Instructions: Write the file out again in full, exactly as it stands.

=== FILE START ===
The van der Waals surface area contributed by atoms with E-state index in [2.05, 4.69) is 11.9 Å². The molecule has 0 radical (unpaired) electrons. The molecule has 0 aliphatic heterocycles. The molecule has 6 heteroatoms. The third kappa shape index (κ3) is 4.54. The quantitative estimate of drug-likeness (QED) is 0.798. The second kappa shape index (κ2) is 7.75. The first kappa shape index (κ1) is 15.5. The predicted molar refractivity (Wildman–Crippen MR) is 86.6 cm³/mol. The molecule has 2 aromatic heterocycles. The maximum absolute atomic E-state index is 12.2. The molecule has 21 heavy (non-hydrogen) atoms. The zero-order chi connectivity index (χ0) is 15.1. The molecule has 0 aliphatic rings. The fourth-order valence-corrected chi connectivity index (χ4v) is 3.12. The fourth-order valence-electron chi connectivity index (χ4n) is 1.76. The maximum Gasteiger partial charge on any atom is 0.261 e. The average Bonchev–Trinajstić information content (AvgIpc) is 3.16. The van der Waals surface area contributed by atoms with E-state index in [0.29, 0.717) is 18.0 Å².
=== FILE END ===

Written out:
The van der Waals surface area contributed by atoms with E-state index in [2.05, 4.69) is 11.9 Å². The molecule has 0 radical (unpaired) electrons. The molecule has 0 aliphatic heterocycles. The molecule has 6 heteroatoms. The third kappa shape index (κ3) is 4.54. The quantitative estimate of drug-likeness (QED) is 0.798. The second kappa shape index (κ2) is 7.75. The first kappa shape index (κ1) is 15.5. The predicted molar refractivity (Wildman–Crippen MR) is 86.6 cm³/mol. The molecule has 2 aromatic heterocycles. The maximum absolute atomic E-state index is 12.2. The molecule has 21 heavy (non-hydrogen) atoms. The zero-order chi connectivity index (χ0) is 15.1. The molecule has 0 aliphatic rings. The fourth-order valence-corrected chi connectivity index (χ4v) is 3.12. The fourth-order valence-electron chi connectivity index (χ4n) is 1.76. The maximum Gasteiger partial charge on any atom is 0.261 e. The average Bonchev–Trinajstić information content (AvgIpc) is 3.16. The van der Waals surface area contributed by atoms with E-state index in [0.29, 0.717) is 18.0 Å².